Finance minister Nhlanhla Nene. REUTERS
Finance minister Nhlanhla Nene. REUTERS

No politician should chair the board of the Public Investment Corporation (PIC), the Public Servants Association (PSA) told parliament on Wednesday.

Such a move would ensure there was no political intervention in the affairs of the fund, PSA assistant GM of collective bargaining Leon Gilbert told parliament’s finance committee on the Public Investment Corporation Amendment Bill.

Currently, deputy finance minister Mondli Gungubele chairs the PIC and has played a direct role in the saga surrounding PIC CEO Dan Matjila and his alleged misuse of PIC funds.

The PIC Act says the finance minister must appoint the chair of the PIC board. Gilbert, however, said the chair of the PIC should be appointed from the board of directors. The bill provides that the finance minister, or if designated by him, the deputy minister, should chair the board. It also provides for trade union representation on the board.

The PIC manages about R2.2 trillion on behalf of the Government Employees Pension Fund (GEPF), the Unemployment Insurance Fund and the Compensation Fund.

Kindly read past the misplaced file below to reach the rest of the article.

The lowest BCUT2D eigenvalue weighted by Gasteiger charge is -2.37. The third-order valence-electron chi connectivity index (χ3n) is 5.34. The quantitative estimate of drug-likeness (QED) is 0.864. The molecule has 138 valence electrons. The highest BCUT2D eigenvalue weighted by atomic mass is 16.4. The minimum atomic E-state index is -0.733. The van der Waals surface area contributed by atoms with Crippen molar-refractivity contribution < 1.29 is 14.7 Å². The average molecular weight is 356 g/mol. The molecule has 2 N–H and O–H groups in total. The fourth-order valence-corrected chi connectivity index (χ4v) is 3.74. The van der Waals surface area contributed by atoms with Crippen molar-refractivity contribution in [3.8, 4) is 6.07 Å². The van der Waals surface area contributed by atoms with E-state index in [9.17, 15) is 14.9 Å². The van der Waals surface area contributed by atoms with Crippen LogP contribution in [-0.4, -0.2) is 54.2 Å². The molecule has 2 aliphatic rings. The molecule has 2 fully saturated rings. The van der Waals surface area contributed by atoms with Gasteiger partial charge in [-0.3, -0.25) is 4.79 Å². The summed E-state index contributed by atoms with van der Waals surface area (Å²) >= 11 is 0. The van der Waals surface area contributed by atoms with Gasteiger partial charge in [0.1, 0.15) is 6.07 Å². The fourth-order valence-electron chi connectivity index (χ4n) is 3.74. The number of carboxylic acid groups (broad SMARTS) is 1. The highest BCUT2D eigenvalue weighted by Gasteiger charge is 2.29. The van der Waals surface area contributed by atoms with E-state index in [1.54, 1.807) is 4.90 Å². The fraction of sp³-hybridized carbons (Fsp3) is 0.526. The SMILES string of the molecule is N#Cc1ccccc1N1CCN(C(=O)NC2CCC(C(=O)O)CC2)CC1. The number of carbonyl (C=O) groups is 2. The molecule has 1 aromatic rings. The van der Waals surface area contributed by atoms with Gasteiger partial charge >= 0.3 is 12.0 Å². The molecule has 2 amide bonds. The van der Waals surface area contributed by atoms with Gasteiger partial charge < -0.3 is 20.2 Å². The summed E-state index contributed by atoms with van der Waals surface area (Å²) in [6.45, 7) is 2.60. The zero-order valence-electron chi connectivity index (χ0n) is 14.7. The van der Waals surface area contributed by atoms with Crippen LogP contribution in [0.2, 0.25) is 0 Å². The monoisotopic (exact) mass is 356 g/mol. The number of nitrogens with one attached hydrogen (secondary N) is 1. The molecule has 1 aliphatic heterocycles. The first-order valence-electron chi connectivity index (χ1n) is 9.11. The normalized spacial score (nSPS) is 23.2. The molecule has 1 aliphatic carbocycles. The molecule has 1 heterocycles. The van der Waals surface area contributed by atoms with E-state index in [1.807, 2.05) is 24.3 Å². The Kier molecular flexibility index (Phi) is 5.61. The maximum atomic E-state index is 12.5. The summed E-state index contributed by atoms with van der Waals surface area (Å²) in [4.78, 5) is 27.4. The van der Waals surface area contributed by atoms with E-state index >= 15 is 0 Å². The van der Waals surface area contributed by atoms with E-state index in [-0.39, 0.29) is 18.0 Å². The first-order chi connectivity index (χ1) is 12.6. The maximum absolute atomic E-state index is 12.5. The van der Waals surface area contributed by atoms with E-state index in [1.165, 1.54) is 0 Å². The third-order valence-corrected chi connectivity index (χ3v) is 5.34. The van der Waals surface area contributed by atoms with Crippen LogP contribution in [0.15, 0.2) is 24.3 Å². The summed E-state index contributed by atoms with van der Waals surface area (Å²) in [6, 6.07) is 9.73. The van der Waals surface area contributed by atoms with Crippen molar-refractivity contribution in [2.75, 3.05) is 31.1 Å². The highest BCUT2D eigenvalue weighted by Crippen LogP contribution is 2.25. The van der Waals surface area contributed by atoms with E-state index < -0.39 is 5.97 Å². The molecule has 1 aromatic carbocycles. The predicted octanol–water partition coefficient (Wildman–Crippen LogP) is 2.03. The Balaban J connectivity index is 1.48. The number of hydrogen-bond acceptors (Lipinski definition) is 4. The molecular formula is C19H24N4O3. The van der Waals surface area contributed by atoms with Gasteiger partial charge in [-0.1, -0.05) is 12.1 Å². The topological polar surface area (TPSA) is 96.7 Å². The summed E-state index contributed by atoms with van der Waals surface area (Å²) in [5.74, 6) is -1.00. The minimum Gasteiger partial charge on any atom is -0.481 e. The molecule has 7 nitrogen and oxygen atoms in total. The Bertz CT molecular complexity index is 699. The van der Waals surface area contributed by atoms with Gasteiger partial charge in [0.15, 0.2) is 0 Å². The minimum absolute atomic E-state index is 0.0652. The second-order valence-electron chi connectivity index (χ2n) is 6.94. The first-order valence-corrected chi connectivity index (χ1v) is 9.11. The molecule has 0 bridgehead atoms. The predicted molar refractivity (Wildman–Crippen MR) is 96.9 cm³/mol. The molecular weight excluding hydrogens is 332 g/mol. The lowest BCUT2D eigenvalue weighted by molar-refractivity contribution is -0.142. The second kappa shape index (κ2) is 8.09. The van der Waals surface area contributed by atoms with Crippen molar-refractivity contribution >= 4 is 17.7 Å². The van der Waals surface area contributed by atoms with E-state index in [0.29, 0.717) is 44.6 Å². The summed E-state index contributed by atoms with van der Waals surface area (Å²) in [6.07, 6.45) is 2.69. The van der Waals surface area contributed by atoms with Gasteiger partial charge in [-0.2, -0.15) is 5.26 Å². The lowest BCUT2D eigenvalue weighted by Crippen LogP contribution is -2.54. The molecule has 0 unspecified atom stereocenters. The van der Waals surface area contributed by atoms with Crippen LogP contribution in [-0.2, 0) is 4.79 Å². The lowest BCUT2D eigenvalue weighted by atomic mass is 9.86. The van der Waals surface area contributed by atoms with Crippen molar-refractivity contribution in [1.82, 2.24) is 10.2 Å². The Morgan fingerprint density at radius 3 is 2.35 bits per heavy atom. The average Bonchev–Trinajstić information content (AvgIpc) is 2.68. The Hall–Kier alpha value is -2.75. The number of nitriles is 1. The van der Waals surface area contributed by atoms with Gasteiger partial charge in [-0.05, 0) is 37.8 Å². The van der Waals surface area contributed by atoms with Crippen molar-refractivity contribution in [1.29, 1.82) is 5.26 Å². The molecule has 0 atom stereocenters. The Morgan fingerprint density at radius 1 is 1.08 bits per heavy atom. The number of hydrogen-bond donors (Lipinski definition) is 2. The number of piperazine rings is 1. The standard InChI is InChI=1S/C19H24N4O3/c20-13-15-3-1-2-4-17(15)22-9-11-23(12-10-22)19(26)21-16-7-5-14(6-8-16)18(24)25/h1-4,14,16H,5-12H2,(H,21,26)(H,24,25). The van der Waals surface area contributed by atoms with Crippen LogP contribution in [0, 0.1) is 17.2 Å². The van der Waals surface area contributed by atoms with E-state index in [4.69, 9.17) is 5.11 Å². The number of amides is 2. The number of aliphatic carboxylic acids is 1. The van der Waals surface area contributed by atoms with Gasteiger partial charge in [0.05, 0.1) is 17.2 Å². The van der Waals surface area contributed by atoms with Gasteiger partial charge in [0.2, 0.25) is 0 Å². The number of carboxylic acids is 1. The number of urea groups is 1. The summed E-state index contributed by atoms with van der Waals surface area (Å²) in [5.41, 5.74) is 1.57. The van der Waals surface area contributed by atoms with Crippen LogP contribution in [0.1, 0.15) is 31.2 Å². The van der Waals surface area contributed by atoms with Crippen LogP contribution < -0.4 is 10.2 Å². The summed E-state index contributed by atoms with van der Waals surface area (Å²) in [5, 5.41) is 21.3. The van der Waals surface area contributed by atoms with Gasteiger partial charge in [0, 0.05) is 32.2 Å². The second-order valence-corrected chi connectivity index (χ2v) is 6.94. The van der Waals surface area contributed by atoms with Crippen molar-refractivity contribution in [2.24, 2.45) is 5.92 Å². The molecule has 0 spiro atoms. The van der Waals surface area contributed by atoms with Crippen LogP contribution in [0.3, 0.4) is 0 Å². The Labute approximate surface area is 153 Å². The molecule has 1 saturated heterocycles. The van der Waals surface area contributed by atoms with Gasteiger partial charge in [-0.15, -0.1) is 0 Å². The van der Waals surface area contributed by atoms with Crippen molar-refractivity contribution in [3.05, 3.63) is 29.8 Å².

The PSA represents more than 237,000 members employed in the public service.

To improve transparency, the bill will require the PIC to publish and submit a report to the minister on all its investments for tabling in parliament. Ministerial directives regarding the management of the PIC will also have to be made public.

The bill will also require the PIC to consider certain matters when exercising its powers, namely securing the financial sustainability and security of the fund and creating and protecting local jobs, among others.

Gilbert strongly opposed this provision, which would mean the proposed law would supersede the investment mandate depositors gave the PIC.

"There should be nothing in the statute which permits the PIC to ignore or overrule or depart from the investment objectives of its clients," he said. The PSA also objected to a clause that would allow the PIC to assist with financing the purchase of property by GEPF members, saying this should not be embodied in law.

He said the PSA fully supported housing assistance to PSA members through the GEPF but believed the provision was misplaced in the PIC bill.

Cosatu strongly supported the bill, especially the provision for two or three trade union representatives on the PIC board, entrenching the accountability and transparency of the PIC, and making the deputy minister or minister the chair of the board.

The amaBhungane Centre for Investigative Journalism’s Karabo Rajuili urged the public to participate in the appointment of the PIC board directors.